AgriLand talks to Little Island-based Maxine Hyde of Ballymaloe Foods about the evolution of the Ballymaloe brand.
Ballymaloe House is synonymous with quality Irish produce and the inspiring Allen family’s culinary expertise. It was from the grounds of this legendary establishment that the idea, recipe and ingredients for Ballymaloe Relish were created.
In 1990 Yasmin Allen, spotted a gap in the market for more wholesome alternatives to ketchup and used her mother Myrtle Allen’s popular relish recipe to launch Ballymaloe Relish to restaurants and shops. Small beginnings led to much bigger things and according to Yasmin’s daughter Hyde: “We started in a portacabin in our back garden and after five years expanded to purposely built kitchens in Little Island. We are still in Little Island and employ 20 people”.
The best seller is of course the Original Ballymaloe Relish but they also have sauces for roast meats – Cranberry Sauce, Bramley Apple Sauce & Mint Jelly as well delicious salad dressing range. When asked how Ballymaloe competes in a busy condiment marketed, Hyde said: “Chef & Heinz are great brands – they have a lot more money to market themselves than us! But we focus on telling people about the quality, the taste and the Irishness of our products”.
Keen to continue evolving its brand a range of Ballymaloe pasta sauces will hit the Irish market in two months time. Unlike most large global brands that create ideas while sitting around the boardroom table the Allen family came up with the idea while cooking up a pasta dish in their kitchen.
We always made our own pasta sauces often using the relishes to add some strong flavours and it was from this the idea of Ballymaloe Pasta Sauces was formed, we can’t wait to get selling them!”.
The sauces will be ideal for time-strapped Irish families and making cost-effective products is a key part of the Ballymaloe Foods ethos. “We have a great product for budget meals, because one jar can go a long way and bring a lot of flavour to simple meals such as a jacket potato with grated cheese or a delicious free range omelette.” Despite the recession the Irish food industry continues to grow in 2012, Irish agri-food and drink exports increased by an estimated 2 per cent to approximately €9.02bn.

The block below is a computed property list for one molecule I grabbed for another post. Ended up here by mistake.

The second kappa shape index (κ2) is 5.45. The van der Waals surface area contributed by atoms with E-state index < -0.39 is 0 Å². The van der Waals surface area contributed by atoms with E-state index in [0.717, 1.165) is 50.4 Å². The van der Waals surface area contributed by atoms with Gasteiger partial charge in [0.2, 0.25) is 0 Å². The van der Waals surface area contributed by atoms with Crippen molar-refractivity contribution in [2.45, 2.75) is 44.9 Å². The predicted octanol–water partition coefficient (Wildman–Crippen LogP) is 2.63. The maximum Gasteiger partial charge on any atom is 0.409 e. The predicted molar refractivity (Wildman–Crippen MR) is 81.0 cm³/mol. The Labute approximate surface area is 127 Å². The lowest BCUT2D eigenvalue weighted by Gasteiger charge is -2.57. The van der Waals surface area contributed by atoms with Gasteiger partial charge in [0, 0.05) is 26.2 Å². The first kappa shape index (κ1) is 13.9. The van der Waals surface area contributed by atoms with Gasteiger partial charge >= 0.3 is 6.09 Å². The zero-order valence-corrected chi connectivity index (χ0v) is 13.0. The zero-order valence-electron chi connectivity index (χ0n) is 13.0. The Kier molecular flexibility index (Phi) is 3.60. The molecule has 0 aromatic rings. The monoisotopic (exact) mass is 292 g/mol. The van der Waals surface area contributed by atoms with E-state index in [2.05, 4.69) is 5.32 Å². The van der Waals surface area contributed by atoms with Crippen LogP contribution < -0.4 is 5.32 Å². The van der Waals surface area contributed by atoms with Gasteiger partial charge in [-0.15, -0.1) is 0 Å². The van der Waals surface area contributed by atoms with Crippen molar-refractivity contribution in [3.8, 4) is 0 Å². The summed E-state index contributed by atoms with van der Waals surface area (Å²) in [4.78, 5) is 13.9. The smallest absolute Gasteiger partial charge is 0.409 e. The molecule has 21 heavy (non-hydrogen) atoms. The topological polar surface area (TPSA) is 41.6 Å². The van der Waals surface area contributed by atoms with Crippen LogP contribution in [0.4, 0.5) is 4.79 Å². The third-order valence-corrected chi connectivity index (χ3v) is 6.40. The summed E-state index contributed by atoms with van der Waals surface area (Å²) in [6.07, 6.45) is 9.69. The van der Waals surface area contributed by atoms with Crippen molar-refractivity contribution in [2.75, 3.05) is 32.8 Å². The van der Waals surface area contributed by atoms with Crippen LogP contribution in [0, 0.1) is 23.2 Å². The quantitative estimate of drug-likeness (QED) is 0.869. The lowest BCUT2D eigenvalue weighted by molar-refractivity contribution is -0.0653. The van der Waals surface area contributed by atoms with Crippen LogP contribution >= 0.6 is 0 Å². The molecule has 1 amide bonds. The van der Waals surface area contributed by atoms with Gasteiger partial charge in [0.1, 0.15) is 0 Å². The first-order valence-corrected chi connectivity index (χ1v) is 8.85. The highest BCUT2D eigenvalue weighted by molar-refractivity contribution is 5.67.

Hyde paints a positive picture for the future of Ballymaloe Foods, “We are lucky that the Irish Food sector is one area of Irish business that still has growth, although a lot of this is export. Sales in Ireland have not fallen but the growth has slowed down. We export to the UK, USA, Germany, the Netherlands and Australia. Our exports grew by 30 per cent last year and is now 15 per cent of our sales. Growth in these markets is slow but steady – as nobody knows our products it takes a lot of hard work and expense introducing them.”
There has been a steady increase in the number of farmers markets taking place around Ireland and Hyde believes these play a key role in boosting your brand.
“In June we do Bloom and Taste of Dublin, we do about eight shows per year – they are really hard work but a great chance to meet existing customers and new ones, taste new products, and get feedback as well. I think there is enough food shows out there, it’s just finding the time to get to them all!”
Mirroring recent calls by Beet Ireland Hyde thinks a revival of the sugar beet industry would benefit the food sector “We are hoping that the government can get sugar production back then Irish Food companies will no longer have to import sugar as we have to do now”. Aside from this Ballymaloe Foods has received ample support from government and enterprise bodies pointing to a favourable future for agri food producers as Hyde states “Throughout the years we have been lucky to have been supported by the South Cork Enterprise Board, Bord Bia & Enterprise Ireland”.
Keep an eye out for Ballymaloe Pasta Sauces on the supermarket shelves!
By Kathleen Rowley
Pictured Maxine Hyde of Ballymaloe with her mother Yasmine/Image Jason Clarke Photography